Media library

Standard session (discussion following 4 presentations)

  1.  A sufficiency assessment: do people think they have enough? Video
    We investigate how individuals think about ‘having enough’ and ‘wanting more’ in the contemporary society on a financial, material and leisure level. Furthermore, we analyze how this relates to people’s relative preference for income versus leisure. Results are based on a Flemish survey (N=1118).
    Presenters: Damaris Castro (Ghent University)
  2. Living degrowth? Investigating degrowth practices through performative methods Video
    Based on recently published research using performative methods Johannes will discuss (i) what it could mean to “live degrowth” by portraying a diverse range of interrelated practices and (ii) attempt to answer how “living degrowth” could be conceptualized as a transformative endeavour.
    Presenters: Johannes Brossmann (actinGreen)
  3. Practice patterns for degrowth
    Insights from sociological practice theories, Alexandrian pattern theory, and research on business models conceived as activity systems have been systematically integrated into degrowth research. This integration resulted in a new heuristic device: the ‘practice pattern framework‘ and a corresponding conception of economic activity systems. It allows for comparing and unifying research findings into a consistent format – practice patterns. Practice patterns draw attention towards the functional logic, contextual conditions, requirements, and interrelations organizing human capacity to perform economic activities. Thereby, they facilitate articulating, challenging, transferring, and recombining tacit and dispersed knowledge into actionable knowledge for degrowth.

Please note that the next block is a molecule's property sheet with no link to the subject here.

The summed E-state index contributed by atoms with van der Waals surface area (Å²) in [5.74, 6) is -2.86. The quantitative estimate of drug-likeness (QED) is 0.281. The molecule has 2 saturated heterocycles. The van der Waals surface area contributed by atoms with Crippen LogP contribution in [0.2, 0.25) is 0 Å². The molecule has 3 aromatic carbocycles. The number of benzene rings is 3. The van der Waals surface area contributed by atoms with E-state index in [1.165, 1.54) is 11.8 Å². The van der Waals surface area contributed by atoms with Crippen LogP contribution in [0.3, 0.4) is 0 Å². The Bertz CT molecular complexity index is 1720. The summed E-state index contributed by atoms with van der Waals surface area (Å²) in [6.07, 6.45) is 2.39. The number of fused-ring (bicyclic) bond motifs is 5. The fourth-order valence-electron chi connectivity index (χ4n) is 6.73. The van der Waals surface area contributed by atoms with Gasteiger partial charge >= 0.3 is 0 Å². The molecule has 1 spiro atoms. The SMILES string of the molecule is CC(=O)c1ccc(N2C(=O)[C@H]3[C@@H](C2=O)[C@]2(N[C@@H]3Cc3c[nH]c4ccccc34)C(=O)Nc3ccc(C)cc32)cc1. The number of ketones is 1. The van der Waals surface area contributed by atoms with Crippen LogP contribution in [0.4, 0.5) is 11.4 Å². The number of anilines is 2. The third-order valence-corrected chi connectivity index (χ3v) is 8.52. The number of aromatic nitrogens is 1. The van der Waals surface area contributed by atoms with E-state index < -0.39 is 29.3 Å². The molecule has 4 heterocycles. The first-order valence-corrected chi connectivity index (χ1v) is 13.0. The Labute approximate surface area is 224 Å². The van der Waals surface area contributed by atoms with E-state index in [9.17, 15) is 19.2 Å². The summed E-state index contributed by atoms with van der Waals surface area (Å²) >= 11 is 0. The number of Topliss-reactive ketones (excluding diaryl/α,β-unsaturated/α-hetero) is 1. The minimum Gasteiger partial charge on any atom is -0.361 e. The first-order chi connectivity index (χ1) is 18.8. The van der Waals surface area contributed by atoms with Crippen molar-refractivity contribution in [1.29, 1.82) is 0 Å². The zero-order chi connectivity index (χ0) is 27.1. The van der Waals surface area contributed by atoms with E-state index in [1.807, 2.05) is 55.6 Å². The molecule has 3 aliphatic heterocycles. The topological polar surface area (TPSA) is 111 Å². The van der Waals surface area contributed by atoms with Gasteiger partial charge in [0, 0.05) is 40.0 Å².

Presenters: Tobias Froese (ESCP)
  4. The environmental impact of lifestyles changes, satisfying human needs and grassroots activists  Video
    The present work aims to contribute in three major ways- 1) By connecting fundamental human needs by Max-Neef et al to global carbon emissions and their satisfaction. 2) By employing an Environmentally Extended MultiRegional Input-Output (EE-MRIO) to assess the outcomes of massive consumption-related lifestyles changes envisioned by stakeholders via backcasting workshops across Europe. 3) By applying a comprehensive lifestyle survey to assess individual members of sustainability grassroots initiatives and quantify their ability and hindrance to overcome structural constrains to reduce their footprint while enhancing life satisfaction. Our results suggest that initiative members uncover lifestyle features that not only enable lower emissions, but also reconcile emissions with income and well-being.
    Presenters: Gibran Vita (Open University of the Netherlands)

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